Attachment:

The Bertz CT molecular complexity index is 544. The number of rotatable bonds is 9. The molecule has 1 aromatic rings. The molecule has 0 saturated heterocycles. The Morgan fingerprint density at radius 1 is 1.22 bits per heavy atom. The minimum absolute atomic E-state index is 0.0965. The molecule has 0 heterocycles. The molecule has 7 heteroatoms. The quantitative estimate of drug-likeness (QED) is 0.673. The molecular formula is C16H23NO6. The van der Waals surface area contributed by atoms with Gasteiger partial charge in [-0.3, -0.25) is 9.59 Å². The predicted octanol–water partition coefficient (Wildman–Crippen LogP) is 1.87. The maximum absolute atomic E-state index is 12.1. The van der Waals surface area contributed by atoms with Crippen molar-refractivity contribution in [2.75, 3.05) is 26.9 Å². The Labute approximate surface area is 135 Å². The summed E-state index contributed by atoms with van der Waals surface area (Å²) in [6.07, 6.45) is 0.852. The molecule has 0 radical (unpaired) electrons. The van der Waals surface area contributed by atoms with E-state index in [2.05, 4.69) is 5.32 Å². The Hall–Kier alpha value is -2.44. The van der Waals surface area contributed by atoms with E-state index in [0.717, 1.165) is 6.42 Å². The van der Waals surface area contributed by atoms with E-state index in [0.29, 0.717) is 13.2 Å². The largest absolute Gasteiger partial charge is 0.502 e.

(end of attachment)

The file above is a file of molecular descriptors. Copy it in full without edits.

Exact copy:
The Bertz CT molecular complexity index is 544. The number of rotatable bonds is 9. The molecule has 1 aromatic rings. The molecule has 0 saturated heterocycles. The Morgan fingerprint density at radius 1 is 1.22 bits per heavy atom. The minimum absolute atomic E-state index is 0.0965. The molecule has 0 heterocycles. The molecule has 7 heteroatoms. The quantitative estimate of drug-likeness (QED) is 0.673. The molecular formula is C16H23NO6. The van der Waals surface area contributed by atoms with Gasteiger partial charge in [-0.3, -0.25) is 9.59 Å². The predicted octanol–water partition coefficient (Wildman–Crippen LogP) is 1.87. The maximum absolute atomic E-state index is 12.1. The van der Waals surface area contributed by atoms with Crippen molar-refractivity contribution in [2.75, 3.05) is 26.9 Å². The Labute approximate surface area is 135 Å². The summed E-state index contributed by atoms with van der Waals surface area (Å²) in [6.07, 6.45) is 0.852. The molecule has 0 radical (unpaired) electrons. The van der Waals surface area contributed by atoms with E-state index in [2.05, 4.69) is 5.32 Å². The Hall–Kier alpha value is -2.44. The van der Waals surface area contributed by atoms with E-state index in [0.717, 1.165) is 6.42 Å². The van der Waals surface area contributed by atoms with E-state index in [0.29, 0.717) is 13.2 Å². The largest absolute Gasteiger partial charge is 0.502 e.